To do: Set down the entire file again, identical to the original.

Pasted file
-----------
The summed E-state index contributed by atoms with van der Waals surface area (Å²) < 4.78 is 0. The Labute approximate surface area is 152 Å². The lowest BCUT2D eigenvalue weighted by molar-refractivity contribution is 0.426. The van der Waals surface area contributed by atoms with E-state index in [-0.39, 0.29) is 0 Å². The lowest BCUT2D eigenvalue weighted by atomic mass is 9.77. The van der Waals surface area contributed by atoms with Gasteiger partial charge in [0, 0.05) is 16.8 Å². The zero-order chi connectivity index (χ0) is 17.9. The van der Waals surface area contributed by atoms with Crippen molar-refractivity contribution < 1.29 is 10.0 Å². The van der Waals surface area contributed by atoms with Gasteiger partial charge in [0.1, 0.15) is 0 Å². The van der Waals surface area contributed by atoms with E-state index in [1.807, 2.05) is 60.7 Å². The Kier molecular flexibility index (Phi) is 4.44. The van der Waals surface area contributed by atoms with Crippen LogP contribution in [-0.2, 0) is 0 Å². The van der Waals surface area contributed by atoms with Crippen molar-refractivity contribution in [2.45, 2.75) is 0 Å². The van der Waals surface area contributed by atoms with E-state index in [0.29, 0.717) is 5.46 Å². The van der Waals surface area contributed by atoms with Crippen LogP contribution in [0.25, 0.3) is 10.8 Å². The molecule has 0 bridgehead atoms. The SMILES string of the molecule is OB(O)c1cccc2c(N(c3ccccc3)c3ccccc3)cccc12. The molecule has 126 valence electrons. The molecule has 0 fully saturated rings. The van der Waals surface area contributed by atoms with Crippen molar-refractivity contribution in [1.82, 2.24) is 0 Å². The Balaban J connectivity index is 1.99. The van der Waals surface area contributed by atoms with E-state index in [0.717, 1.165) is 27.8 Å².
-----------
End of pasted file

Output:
The summed E-state index contributed by atoms with van der Waals surface area (Å²) < 4.78 is 0. The Labute approximate surface area is 152 Å². The lowest BCUT2D eigenvalue weighted by molar-refractivity contribution is 0.426. The van der Waals surface area contributed by atoms with E-state index in [-0.39, 0.29) is 0 Å². The lowest BCUT2D eigenvalue weighted by atomic mass is 9.77. The van der Waals surface area contributed by atoms with Gasteiger partial charge in [0, 0.05) is 16.8 Å². The zero-order chi connectivity index (χ0) is 17.9. The van der Waals surface area contributed by atoms with Crippen molar-refractivity contribution < 1.29 is 10.0 Å². The van der Waals surface area contributed by atoms with Gasteiger partial charge in [0.1, 0.15) is 0 Å². The van der Waals surface area contributed by atoms with E-state index in [1.807, 2.05) is 60.7 Å². The Kier molecular flexibility index (Phi) is 4.44. The van der Waals surface area contributed by atoms with Crippen LogP contribution in [-0.2, 0) is 0 Å². The van der Waals surface area contributed by atoms with Crippen molar-refractivity contribution in [2.45, 2.75) is 0 Å². The van der Waals surface area contributed by atoms with E-state index in [0.29, 0.717) is 5.46 Å². The van der Waals surface area contributed by atoms with Crippen LogP contribution in [0.25, 0.3) is 10.8 Å². The molecule has 0 bridgehead atoms. The SMILES string of the molecule is OB(O)c1cccc2c(N(c3ccccc3)c3ccccc3)cccc12. The molecule has 126 valence electrons. The molecule has 0 fully saturated rings. The van der Waals surface area contributed by atoms with Crippen molar-refractivity contribution in [1.82, 2.24) is 0 Å². The Balaban J connectivity index is 1.99. The van der Waals surface area contributed by atoms with E-state index in [0.717, 1.165) is 27.8 Å².